When to fix your vehicle and when to trade it in

When repairs get high on your vehicle when is it time to move on. An inside perspective as to a logical way to come to this conclusion.
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As the owner of Living The Dream Auto Care I am asked this question quite often. The answer however isn't an easy one to answer. There are many variables that go into the equation and is also an individual decision.

All vehicles require regular maintenance to ensure longevity of the vehicle. Even the greatest maintained vehicle on the road will run into repairs that are just part of vehicle ownership. “Wearable items such as batteries, brake pads and rotors, axle boots and many other components will eventually need to be replaced. A timing belt service for example is one of the more expensive maintenance items that are usually recommended around 90,000 to 105,000 miles. A service such as this can run between $500 and $1,000 depending on the vehicle.

Each vehicle owner has a “number” that should be calculated and thought about when it comes to repairing or buying another. That “number” is unique to each person as to their salary, vehicle needs, vehicle wants, and budget. To calculate that “number” you need to know the vehicle you would be interested in replacing this one with. Now comes the math portion, take the total price of the vehicle, interest involved in the car loan, sales tax, titling and license fees, increase in insurance, and the 15-20% depreciation cost when you drive it off the car lot. For example, let’s use a 2012 Honda Accord Ex-4 cylinder. Cost: $26,283, Sales Tax: $1643, Title and Registration: $394, Depreciation: $3942, Insurance Increase: $228, Interest/yr on a 48mo. loan at 3%: $408. Put it in the blender and add it all up that is a staggering $1407/mo. for the first year of ownership.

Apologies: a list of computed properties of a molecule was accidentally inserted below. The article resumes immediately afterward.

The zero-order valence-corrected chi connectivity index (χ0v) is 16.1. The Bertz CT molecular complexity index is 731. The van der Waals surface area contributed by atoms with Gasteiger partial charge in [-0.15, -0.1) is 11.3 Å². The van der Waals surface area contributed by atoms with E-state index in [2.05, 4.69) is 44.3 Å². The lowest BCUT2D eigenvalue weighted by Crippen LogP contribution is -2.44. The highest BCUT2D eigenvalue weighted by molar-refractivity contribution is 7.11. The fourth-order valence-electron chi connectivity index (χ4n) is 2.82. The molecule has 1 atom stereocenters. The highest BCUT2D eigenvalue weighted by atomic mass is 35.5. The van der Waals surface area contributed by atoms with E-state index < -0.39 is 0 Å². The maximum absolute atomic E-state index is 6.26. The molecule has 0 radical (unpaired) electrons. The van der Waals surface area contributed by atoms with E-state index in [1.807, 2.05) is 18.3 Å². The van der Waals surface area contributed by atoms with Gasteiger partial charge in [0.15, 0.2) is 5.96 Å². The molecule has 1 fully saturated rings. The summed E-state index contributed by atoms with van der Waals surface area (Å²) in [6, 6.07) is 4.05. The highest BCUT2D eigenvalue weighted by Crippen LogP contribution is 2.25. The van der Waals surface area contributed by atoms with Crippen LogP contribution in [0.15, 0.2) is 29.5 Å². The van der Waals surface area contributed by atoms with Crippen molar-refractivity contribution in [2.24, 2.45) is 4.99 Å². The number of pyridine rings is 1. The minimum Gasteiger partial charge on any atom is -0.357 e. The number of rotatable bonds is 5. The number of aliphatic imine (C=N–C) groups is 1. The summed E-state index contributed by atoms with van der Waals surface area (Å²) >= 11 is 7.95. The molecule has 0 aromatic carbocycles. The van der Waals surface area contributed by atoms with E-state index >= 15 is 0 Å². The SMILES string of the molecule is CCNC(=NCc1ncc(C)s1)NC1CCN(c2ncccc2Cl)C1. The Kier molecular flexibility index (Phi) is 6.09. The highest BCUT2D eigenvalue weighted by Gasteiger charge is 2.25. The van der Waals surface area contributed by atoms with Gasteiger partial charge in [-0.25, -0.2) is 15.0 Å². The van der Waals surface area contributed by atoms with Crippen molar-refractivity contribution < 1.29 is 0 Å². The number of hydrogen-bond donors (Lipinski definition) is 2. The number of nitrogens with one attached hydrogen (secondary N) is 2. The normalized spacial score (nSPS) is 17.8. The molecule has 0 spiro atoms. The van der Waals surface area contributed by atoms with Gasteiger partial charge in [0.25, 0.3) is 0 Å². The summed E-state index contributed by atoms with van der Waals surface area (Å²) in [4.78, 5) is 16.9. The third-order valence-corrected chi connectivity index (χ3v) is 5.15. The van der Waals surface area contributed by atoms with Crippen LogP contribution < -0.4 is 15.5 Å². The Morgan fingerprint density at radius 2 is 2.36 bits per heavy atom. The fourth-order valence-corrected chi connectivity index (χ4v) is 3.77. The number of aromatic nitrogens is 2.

New vehicle ownership does have its perks. You should have 3years sometimes more of problem free driving and if there is a mechanical issue it would be covered at the expense of the manufacturer. Many manufacturers also offer a year of free service with your purchase. So not having unforeseen repairs looming overhead, in some cases this is worth the piece of mind.

Let’s look at a 2006 Honda Accord with 90,000 miles on it. If the repairs at this point include a timing belt service, front and rear brake service, and spark plug replacement you will be in the vicinity of $1780. Throw in 4 oil changes for the year and 2 tire rotations this would put your monthly vehicle cost at approximately $162 per month.

As I see it there are many factors that can compel someone to want to keep their vehicle or get a new one. All these factors are very hard to put into an easy equation. I believe that when your yearly repairs equal that of 3 months of first year of new vehicle ownership it may be time to seriously consider upgrading. Looking at the example above, $4221 equaling the 3 months is a substantial down payment on a new one and would reduce the overall monthly ownership cost.
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Tags:Car Repair, New Car, New Car Purchase, Auto Repair
Industry:Auto Care
Location:United States
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